I wrote this in 1984 during the controversial proposed law to mandate seatbelts in Michigan. In 2021, what four letter word can you substitute for “seatbelt?”
I am ashamed to say I am in favor of the mandatory seatbelt law now being debated in Lansing. As one who sanctifies individual responsibility to the cult level, I can hardly hold my head up endorsing a law where the government will fine me $10 if I don’t buckle up. Orwell’s 1984 warned us about big government’s intrusions into our lives and I tremble at the thought. If I were a better person, I would be outraged at the idea the state would order me to do what I know I should do—but don’t.
Yet free will, individualism, and civil rights aside, the disgraceful truth is I do want the state to make me do what I know I should, but I’m just too busy. Turning the key on and driving are simultaneous for me. And I’m already late and still have lipstick to put on, hair to comb, radio to tune not to mention coffee to drink. My traffic light breaks are barely long enough to finish my toilette leaving me no time to thrash under my seat for a buckle.
Behind my succumbing to a government mandate, I go back to one snowy day in 1962 when I didn’t bother putting my seatbelt on driving to my teaching job on a four-lane highway in Wayne County. I’m in my comfortable right lane when I pull into the left as the car in front of me stops to pick up a hitchhiker. Suddenly out of the corner of my eye something shiny appears. While my rational brain says this isn’t happening, my brainless instinct jerks the wheel away from the shiny object. It turns out to be a full-sized car coming hard across a double yellow line right at my brand new but much smaller Tempest.
The instant crashing sound of steel on steel accompanied by tinkling glass and feeling no pain, I was sure I’d been sideswiped. Fixed on getting the license number, I jerk myself up from the passenger seat where I’d ended, and in full hot pursuit, I grab for the door handle. But—no door. And the driver’s seat’s in the back seat. Seeing but not absorbing, I jump out to give chase. Then I see the hitchhiker and his driver have both gone through the windshield when the skidding car hit them head on.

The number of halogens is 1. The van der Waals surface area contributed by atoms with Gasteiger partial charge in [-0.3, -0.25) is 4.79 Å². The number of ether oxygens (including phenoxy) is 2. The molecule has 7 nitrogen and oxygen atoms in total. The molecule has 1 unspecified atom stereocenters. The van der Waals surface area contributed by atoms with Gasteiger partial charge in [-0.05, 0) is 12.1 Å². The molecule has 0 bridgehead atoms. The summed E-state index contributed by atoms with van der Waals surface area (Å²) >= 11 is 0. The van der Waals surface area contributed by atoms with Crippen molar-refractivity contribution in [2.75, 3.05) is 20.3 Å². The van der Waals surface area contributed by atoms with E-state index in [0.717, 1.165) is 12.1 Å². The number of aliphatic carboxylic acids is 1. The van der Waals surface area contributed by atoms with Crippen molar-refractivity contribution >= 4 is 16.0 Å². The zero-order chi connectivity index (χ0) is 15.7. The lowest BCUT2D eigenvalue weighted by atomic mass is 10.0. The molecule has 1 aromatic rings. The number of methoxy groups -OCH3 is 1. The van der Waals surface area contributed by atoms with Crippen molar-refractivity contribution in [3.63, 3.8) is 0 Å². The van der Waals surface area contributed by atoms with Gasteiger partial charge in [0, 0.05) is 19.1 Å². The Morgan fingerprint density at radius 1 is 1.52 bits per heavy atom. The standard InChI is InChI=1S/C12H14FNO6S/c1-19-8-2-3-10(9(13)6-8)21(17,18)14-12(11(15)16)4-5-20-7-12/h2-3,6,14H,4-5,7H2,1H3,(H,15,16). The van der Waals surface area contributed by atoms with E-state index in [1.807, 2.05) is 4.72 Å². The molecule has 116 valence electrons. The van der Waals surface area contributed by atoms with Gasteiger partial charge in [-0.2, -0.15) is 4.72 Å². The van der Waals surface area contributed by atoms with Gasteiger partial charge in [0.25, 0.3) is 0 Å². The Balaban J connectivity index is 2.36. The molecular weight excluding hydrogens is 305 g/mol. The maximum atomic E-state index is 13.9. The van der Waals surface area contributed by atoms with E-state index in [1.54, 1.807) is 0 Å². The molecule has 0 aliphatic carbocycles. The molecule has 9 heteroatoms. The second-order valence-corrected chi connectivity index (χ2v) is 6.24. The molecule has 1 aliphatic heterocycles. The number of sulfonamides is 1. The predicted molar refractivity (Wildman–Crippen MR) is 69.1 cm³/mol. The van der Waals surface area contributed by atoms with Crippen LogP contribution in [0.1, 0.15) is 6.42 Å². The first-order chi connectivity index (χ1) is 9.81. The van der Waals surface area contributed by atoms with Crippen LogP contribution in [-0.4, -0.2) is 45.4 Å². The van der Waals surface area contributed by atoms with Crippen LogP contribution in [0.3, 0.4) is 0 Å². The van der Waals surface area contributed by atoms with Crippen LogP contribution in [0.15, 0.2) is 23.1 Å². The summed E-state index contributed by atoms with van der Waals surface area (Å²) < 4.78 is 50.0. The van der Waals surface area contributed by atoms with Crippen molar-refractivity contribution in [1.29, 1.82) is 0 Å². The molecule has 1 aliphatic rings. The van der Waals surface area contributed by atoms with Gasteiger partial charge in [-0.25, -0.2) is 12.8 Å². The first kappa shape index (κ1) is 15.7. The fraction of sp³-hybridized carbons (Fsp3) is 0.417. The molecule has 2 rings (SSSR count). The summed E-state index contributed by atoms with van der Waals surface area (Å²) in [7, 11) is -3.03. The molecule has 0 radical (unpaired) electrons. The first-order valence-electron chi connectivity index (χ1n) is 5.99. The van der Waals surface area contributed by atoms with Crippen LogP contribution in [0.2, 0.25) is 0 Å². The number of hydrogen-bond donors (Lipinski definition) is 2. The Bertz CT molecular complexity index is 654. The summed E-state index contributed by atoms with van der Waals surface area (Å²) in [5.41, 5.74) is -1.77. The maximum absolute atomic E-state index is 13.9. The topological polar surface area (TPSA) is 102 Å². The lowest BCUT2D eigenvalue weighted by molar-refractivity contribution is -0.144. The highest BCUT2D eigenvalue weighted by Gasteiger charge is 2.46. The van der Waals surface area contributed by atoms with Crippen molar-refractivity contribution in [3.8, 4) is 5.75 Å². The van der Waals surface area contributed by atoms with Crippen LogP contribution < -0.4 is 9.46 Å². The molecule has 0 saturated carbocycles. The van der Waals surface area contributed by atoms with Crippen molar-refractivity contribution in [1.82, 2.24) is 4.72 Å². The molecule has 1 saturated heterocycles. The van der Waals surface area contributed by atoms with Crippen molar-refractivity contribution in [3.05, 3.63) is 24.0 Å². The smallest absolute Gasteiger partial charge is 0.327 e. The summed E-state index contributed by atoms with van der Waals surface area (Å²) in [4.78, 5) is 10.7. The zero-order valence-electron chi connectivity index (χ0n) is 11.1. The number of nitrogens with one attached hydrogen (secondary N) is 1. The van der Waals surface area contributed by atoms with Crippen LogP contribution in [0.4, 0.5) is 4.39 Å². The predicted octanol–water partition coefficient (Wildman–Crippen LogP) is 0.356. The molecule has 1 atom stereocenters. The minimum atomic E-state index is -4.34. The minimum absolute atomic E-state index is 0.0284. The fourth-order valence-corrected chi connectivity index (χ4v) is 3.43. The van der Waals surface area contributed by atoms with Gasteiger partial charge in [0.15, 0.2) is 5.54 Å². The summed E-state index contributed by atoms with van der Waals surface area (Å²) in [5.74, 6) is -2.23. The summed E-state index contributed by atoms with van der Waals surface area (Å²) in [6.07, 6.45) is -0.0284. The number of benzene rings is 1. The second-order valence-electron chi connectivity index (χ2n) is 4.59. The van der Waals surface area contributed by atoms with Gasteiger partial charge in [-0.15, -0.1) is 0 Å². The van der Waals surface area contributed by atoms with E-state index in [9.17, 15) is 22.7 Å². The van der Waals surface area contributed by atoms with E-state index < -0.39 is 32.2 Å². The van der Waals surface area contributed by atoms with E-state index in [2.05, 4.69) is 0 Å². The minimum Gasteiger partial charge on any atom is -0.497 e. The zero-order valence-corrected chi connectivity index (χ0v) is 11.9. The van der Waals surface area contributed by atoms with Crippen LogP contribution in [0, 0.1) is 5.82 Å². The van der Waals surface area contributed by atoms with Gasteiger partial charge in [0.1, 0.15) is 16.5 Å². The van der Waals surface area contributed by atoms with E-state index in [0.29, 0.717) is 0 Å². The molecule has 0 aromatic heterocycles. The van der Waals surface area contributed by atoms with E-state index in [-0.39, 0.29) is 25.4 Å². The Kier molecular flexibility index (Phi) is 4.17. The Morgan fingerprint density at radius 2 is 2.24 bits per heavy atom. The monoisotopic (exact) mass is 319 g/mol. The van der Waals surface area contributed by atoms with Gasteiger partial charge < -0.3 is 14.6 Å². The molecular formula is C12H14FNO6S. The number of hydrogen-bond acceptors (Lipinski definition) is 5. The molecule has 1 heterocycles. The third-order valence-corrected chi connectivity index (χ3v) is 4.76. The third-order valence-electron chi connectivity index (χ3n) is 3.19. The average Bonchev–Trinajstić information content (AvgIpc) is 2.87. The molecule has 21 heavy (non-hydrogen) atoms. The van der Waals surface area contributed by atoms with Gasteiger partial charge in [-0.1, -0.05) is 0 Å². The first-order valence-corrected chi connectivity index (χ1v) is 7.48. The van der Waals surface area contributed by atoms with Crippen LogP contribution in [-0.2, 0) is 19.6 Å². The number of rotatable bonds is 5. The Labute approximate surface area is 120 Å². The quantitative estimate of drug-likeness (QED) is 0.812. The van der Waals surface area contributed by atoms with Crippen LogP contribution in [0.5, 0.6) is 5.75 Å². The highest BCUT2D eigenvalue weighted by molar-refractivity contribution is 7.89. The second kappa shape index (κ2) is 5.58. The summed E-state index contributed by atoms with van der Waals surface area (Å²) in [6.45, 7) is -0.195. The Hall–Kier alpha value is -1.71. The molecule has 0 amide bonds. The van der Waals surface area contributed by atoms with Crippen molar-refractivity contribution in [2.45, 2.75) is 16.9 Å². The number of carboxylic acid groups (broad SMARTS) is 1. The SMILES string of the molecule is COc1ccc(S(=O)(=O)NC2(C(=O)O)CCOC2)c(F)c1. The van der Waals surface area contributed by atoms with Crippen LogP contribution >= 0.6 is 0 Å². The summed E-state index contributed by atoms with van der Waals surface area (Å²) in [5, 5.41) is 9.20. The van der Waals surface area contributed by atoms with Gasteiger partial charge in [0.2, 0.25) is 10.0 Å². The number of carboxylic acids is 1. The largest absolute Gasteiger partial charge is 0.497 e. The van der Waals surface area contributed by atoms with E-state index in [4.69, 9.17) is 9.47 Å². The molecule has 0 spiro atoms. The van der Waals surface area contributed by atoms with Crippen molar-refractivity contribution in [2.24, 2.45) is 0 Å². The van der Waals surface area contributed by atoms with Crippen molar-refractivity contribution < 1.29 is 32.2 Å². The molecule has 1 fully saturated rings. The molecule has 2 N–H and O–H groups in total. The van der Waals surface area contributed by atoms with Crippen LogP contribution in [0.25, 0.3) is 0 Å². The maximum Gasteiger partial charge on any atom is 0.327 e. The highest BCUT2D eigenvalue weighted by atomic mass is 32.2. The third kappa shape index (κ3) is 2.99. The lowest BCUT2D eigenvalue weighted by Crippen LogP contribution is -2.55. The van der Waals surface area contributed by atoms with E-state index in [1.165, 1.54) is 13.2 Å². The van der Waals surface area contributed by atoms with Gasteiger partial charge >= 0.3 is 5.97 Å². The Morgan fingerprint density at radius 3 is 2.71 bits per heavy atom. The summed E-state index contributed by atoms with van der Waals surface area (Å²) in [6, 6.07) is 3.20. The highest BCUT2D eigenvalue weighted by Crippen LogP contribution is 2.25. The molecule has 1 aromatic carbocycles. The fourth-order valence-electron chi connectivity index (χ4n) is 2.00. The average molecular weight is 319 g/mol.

My driver’s seat was a death trap buckled in. But that was 22 years ago, and I have moved from that emotional trauma into the world of scientific evidence. Some 400 Michigan residents would be alive today had their seatbelts been on last year and another 11,000 injuries would have been avoided. Mine was freaky good luck. The driver who hit both our cars and the men beside me ALL went off in ambulances because they did not have their seatbelts on. Three to one.
Mandatory seatbelts became law in Ontario almost ten years ago and traffic fatalities have gone down over 40% since. Of course it’s an infringement on our individual liberty! But we irresponsible drivers need to be forced to buckle up and make our passengers do the same for the good of everyone else on the road. I’m not proud to cave from my “back off” government stance. But I’ll take giving in over going through a windshield.